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Thirty kilometres (20mi) east of Beja rests this sleepy quintessentially Alentejan border town. Its proximity to Spain, has over the centuries, precipitated the need for substantial fortifications. At the highest point of the town, sits the remains of a castle that has seen more than its fair share of action. The labyrinth of medieval narrow cobbled streets lined with brightly whitewashed houses occasionally open up into charming squares. Located on high ground a few miles from the Guadiana river Serpa is known to have been settled long before Roman times.


Serpa Aquaduct

|  Aquaduct

Serpa Town

|  Serpa Town

One of the greatest pleasures of Serpa is simply strolling around the ancient meandering streets of the old town contained within medieval walls and absorbing its sleepy atmosphere. In the late 13th century, soon after the border with Castile had finally been established, Serpa was awarded its first charter and took on the role of a frontier town. It was throughout this period, during the reign of King Dinis, that the Castle was strengthened and the perimeter ramparts were built. Originally these formidable walls contained five entry gates, of which only two now remain, the Moura and Beja Gates.

Palácio dos Condes de Ficalho

The Palace of the Counts of Ficalho is unusually built into the town walls. The palace was built by order D. Francisco de Melo, Captain-General of Serpa in the late sixteenth century. The Melo family for several generations held the post of Captain-General who lived within the castle's domestic quarters, of which there are still traces. The palace building is a classic example of Mannerist civil architecture. Inside the palace is divided into large rooms, interspersed with galleries. The ground floor, intended mainly for service areas, features a wide staircase that leads to the main floor.
Shortly after its construction, the palace was fitted with its own water system which includes an aqueduct running along the defensive wall and a wheel pump that kept the cisterns full. The property still belongs to the Melo, Counts and Marquises Ficalho who have overseen various stages of restoration over the years, yet much more is yet to be completed. In April 2007 it was classified as a national monument helping to secure its future. The Palácio dos Condes de Ficalho opened to the public in the summer of 2021.
Largo dos Condes de Ficalho, 7830-451, Serpa, Portugal | 37° 56' 40.7" N | 07° 35' 55.6" W

Praça da República

This small square is the heart of Serpa, albeit feeling very sleepy, there are a couple of eateries here and the town hall dominates one side (Câmara Municipal de Serpa).
37° 56' 36.5" N | 07° 35' 50.5" W

Igreja de Santa Maria

It's believed the circular base on which the quadrangular bell tower sits are remnants of a minaret from a mosque that once stood on this spot. The church is a 14th-century construction of Gothic and Mannerist style, located in Largo dos Santos Próculo e Hilarião. The attractive Mannerist door is set off by two columns capped by statues of the saints Peter and Paul. Its façade is topped by a large curved broken pediment. The interior is formed of three naves separated by arches. The altarpiece is an intricate wood carving of seventeenth-century azulejo tiles. This was the pantheon of the Mello family and is the resting place of Guiomar de Melo, who was maid of honour to Emperor Carlos V and nursemaid to Filipe II.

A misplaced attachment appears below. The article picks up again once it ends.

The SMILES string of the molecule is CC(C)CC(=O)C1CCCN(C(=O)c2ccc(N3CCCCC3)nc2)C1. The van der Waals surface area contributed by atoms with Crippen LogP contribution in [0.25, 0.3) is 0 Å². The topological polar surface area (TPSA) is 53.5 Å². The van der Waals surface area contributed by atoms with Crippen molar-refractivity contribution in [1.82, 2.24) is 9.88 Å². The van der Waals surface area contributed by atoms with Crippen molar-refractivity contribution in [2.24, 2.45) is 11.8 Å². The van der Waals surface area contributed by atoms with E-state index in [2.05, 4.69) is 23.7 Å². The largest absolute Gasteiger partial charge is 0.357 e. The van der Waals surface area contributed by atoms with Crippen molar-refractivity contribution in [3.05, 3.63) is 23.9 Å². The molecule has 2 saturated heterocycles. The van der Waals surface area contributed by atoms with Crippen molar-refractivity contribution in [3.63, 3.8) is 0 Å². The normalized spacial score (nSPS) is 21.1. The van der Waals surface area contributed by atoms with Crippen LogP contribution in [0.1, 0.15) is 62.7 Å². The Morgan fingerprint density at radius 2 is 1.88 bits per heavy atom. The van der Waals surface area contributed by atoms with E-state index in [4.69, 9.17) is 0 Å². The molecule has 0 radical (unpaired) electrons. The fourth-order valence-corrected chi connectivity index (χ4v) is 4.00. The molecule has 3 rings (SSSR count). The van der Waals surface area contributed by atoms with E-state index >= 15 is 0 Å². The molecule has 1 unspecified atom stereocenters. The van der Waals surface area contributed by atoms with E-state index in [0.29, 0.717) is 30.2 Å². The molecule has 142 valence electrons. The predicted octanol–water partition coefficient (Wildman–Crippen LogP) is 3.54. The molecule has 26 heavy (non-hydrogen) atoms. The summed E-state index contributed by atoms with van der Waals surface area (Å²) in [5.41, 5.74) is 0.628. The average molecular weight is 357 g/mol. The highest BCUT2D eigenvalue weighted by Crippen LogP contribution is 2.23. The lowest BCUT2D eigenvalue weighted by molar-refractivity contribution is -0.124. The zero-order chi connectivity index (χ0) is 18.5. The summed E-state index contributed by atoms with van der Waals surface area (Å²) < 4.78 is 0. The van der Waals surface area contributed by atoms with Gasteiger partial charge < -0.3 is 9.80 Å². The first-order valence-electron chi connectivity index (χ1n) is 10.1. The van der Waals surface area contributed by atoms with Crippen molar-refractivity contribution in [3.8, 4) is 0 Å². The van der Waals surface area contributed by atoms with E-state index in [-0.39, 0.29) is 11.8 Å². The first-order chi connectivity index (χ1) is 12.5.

Clock Tower

The impressive gothic clock tower opposite the church dates from 1440, making it one of the oldest in Portugal. It's a quadrangular construction topped with battlements and a bell tower.
37° 56' 38.8" N | 07° 35' 52.3" W.

Serpa Clock Tower

|  Clock Tower


Museu Etnográfico

Museu Etnográfico

The museum first opened its doors to the public in 1987 within a 19th-century building and the former municipal market. Inside there's a permanent exhibition called "Ofícios da Terra" or Earth Crafts, which illustrates the various traditional crafts and professions from this region of the Alentejo, namely those of basket-weaving, regional costumes, carpentry, cooping, pottery, farming, cheese-making and metalworking. The collection highlights the vast amount of change that has taken place with agricultural techniques during the last century and its impact on the local way of life.

Tuesday – Sunday 09h30 - 12h30/14h00 – 17h30, Monday: CLOSED | FREE
Largo do Côrro, 7830, Serpa, Portugal.
37º 56' 37.3" N | 07º 35' 43.3" W | +351 284 549 130

Museu do Relógio (Watch Museum)

Museu do Relógio (Clock Museum)

If you need proof that time hasn't actually stopped in Serpa then take an hour or so to visit the towns clock museum. Inside there's an incredible collection of watches and clocks ranging in age from a 1630 Edward East clock to the museum's own branded watch. The collection of over 2000 timepieces are shared with its sister museum in Évora and started when its founder all started in 1972 when António Tavares d'Almeida received from his grandparents three broken pocket watches.

Tuesday – Friday: 14h00 – 18h00, Weekends: 10h00 – 12h30/14h00 – 18h00, Monday: CLOSED | FREE

Convento do Mosteirinho (junto à Praça da República), 7830-341, Serpa, Portugal.
37º 56' 35.9" N | 07º 35' 50.4" W | +351 284 549 130 | Website

Casa do Cante (House of Song)

Casa do Cante (House of Song)

The museum's mission is to preserve traditional folk songs and the musical culture of the Alentejo and Southern Portugal. Tucked down a narrow lane off Praça da República, enquire here or visit their website for upcoming concerts. You can also find a few souvenirs to take home.

Monday – Friday: 09h00 – 17h30, Weekends: CLOSED | FREE

Rua dos Cavalos, 12, 7830-341 Serpa, Portugal.
37º 56' 33.8" N | 07º 35' 52.3" W | +351 284 549 130

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Serpa Castle

|  Serpa Castle

Further up the hill from the Igreja de Santa Maria stands the remains of Serpa castle. The entrance is via a narrow passageway, which is topped by a precariously looking, yet perfectly safe, dislodged piece of wall. It lays there as a reminder of the Castle's turbulent history. The structure that remains here dates from the 13th century that was built over a Moorish castle. However, the first defensive structure that stood here belonged to the Celts in the 4th century. From this vantage point, you can enjoy magnificent vistas over the town and the flat plains beyond. The castle was seriously damaged in 1707, during the Spanish War of Succession, Serpa was besieged for the final time by Spanish troops led by the Duke of Ossuna.

Castle Museum